Critiquing is about gauging deeper to detect a more nuanced perspective. It is definitely not merely attributing petty likes and dislikes and deigning to give one or two star ratings.
Critiquing is relating.
The task of a critic is not an easy one and those who take it lightly, do so at the peril of the arts and the artist.
Based on my observations from attending AAMR, I believe criticism can be constructive, incisive and necessary for us to improve the arts and culture industry as a whole. We can benefit from each other’s points of view, if we are able to suspend our malicious or self-serving natures to provide honest, constructive feedback. It requires us to build trust for one another, that we may accept, validate and see merit in opinions we find disagreeable.
Towards the end of the AAMR, I came out asking myself why I had been so afraid and opposed to the idea of critiquing? Was it truly the fault of that overbearing school teacher in my youth? She was stating her mind unfiltered, albeit in a condescending manner that I experienced as abrasive. Perhaps, I had a weighted role with my atrocious grasp of the Malay language.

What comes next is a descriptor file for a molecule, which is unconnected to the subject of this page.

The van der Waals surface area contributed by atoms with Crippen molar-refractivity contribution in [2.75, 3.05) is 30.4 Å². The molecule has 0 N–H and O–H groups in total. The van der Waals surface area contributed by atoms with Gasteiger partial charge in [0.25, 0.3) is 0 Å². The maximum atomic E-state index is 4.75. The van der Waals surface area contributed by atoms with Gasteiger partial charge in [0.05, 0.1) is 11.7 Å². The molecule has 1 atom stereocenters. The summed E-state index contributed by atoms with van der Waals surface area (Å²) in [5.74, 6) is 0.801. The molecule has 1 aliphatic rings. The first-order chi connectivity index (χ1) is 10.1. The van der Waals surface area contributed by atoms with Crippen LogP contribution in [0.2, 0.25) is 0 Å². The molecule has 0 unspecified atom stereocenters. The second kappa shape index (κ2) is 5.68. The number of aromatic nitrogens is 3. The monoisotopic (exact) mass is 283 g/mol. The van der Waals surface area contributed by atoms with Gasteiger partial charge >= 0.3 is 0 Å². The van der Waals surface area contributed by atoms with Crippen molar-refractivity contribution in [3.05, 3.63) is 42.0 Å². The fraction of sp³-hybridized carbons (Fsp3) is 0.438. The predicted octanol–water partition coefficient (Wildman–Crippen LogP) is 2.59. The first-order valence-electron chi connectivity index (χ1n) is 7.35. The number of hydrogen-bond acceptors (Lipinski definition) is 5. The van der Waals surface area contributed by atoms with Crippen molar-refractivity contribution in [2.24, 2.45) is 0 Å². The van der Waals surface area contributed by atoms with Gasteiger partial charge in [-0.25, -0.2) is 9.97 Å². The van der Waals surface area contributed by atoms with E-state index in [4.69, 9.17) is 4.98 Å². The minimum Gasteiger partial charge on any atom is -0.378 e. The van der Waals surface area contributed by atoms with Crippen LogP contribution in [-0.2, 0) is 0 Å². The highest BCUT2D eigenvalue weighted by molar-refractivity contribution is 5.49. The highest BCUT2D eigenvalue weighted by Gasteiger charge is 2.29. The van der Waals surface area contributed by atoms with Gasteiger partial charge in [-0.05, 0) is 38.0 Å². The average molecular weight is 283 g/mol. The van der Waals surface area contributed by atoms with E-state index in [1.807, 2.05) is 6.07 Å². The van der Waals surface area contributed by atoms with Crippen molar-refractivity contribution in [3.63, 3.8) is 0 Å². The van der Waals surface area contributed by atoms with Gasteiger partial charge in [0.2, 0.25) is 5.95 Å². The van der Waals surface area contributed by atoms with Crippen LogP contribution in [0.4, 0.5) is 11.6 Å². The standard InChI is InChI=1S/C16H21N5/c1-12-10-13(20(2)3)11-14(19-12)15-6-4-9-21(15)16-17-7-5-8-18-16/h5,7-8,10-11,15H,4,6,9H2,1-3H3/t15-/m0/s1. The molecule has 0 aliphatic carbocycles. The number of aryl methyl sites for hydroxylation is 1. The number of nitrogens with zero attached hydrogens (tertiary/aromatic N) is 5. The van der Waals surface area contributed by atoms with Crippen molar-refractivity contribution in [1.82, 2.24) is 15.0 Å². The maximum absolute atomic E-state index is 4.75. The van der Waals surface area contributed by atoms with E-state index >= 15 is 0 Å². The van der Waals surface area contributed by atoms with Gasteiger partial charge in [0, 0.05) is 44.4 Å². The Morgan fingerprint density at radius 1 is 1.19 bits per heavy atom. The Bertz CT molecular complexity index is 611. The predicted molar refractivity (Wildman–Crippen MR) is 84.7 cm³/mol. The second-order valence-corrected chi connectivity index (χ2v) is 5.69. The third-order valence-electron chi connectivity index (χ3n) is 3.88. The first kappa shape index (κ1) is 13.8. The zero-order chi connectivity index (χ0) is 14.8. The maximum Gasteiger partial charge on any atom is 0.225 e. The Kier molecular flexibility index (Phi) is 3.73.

The point I’m taking away from this experience is that empathy and criticism cannot exist without the other, for it to be well-intentioned and thus well-received.
That said, I think we all could use more opportunities to critically listen and dialogue with those with differing world views and expressions, towards mutually advantageous, even if different goals. Isn’t that the virtue of community after all?
Beyond staged performance and exhibitions, in the real world of advocacy and journalism, criticism can land one in jail, subject to censorship, harassment and even murder.
In an era of rising activism and vocal agency among regular folk on the Internet, how will we treat our artists pushing for a cause?
When faced with critics, should artists take it as an affront to their talents or use it as an opportunity to generate a stimulating discourse? Personally, returning to my desk at Eksentrika, I’ve come to deeply appreciate the merits of the latter much more.
A version of this article in Bahasa Melayu can be found here.
Sukhbir Cheema is a writer, cartoonist, and co-founder of the arts & culture community platform Eksentrika which he manages together with his wife, Ista Kyra. He also heads Mashable Southeast Asia.
ArtsEquator is proud to be present the Asian Arts Media Roundtable (AAMR), which ran from 15 May – 12 June 2021 as part of a collaboration with SIFA 2021.